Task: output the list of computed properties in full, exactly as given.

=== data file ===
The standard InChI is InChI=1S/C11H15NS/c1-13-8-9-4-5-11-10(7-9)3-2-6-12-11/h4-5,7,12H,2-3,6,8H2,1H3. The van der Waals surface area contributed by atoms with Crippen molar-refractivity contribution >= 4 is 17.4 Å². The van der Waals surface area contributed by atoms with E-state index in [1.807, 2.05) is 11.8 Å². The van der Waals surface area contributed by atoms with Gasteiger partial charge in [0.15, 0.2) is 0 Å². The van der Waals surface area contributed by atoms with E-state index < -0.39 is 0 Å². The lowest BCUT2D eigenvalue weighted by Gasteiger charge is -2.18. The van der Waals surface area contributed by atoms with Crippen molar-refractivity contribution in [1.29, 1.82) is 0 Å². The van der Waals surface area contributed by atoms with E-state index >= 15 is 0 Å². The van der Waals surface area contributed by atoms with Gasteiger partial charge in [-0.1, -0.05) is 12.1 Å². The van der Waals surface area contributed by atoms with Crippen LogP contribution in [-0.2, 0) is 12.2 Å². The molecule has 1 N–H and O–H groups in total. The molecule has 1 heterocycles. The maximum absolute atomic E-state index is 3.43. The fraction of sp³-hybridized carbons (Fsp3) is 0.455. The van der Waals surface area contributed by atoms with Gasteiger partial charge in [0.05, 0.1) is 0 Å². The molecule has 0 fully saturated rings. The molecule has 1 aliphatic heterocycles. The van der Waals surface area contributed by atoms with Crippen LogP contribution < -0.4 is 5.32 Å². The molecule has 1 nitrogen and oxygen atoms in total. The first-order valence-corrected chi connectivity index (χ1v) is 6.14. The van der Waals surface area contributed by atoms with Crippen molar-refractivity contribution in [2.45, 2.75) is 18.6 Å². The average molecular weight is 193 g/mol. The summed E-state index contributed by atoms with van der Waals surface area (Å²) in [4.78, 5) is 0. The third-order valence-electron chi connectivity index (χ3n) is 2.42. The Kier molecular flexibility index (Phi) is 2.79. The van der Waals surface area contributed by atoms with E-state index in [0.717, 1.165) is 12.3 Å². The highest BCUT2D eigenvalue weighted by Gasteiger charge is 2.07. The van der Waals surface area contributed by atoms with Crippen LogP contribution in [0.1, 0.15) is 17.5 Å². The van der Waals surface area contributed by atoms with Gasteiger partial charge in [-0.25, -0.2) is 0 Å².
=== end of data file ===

The standard InChI is InChI=1S/C11H15NS/c1-13-8-9-4-5-11-10(7-9)3-2-6-12-11/h4-5,7,12H,2-3,6,8H2,1H3. The van der Waals surface area contributed by atoms with Crippen molar-refractivity contribution >= 4 is 17.4 Å². The van der Waals surface area contributed by atoms with E-state index in [1.807, 2.05) is 11.8 Å². The van der Waals surface area contributed by atoms with Gasteiger partial charge in [0.15, 0.2) is 0 Å². The van der Waals surface area contributed by atoms with E-state index < -0.39 is 0 Å². The lowest BCUT2D eigenvalue weighted by Gasteiger charge is -2.18. The van der Waals surface area contributed by atoms with Crippen molar-refractivity contribution in [1.29, 1.82) is 0 Å². The van der Waals surface area contributed by atoms with E-state index >= 15 is 0 Å². The van der Waals surface area contributed by atoms with Gasteiger partial charge in [-0.1, -0.05) is 12.1 Å². The van der Waals surface area contributed by atoms with Crippen LogP contribution in [-0.2, 0) is 12.2 Å². The molecule has 1 N–H and O–H groups in total. The molecule has 1 heterocycles. The maximum absolute atomic E-state index is 3.43. The fraction of sp³-hybridized carbons (Fsp3) is 0.455. The van der Waals surface area contributed by atoms with Gasteiger partial charge in [0.05, 0.1) is 0 Å². The molecule has 0 fully saturated rings. The molecule has 1 aliphatic heterocycles. The van der Waals surface area contributed by atoms with Crippen LogP contribution < -0.4 is 5.32 Å². The molecule has 1 nitrogen and oxygen atoms in total. The first-order valence-corrected chi connectivity index (χ1v) is 6.14. The van der Waals surface area contributed by atoms with Crippen molar-refractivity contribution in [2.45, 2.75) is 18.6 Å². The average molecular weight is 193 g/mol. The summed E-state index contributed by atoms with van der Waals surface area (Å²) in [4.78, 5) is 0. The third-order valence-electron chi connectivity index (χ3n) is 2.42. The Kier molecular flexibility index (Phi) is 2.79. The van der Waals surface area contributed by atoms with E-state index in [0.717, 1.165) is 12.3 Å². The highest BCUT2D eigenvalue weighted by Gasteiger charge is 2.07. The van der Waals surface area contributed by atoms with Crippen LogP contribution in [0.1, 0.15) is 17.5 Å². The van der Waals surface area contributed by atoms with Gasteiger partial charge in [-0.25, -0.2) is 0 Å².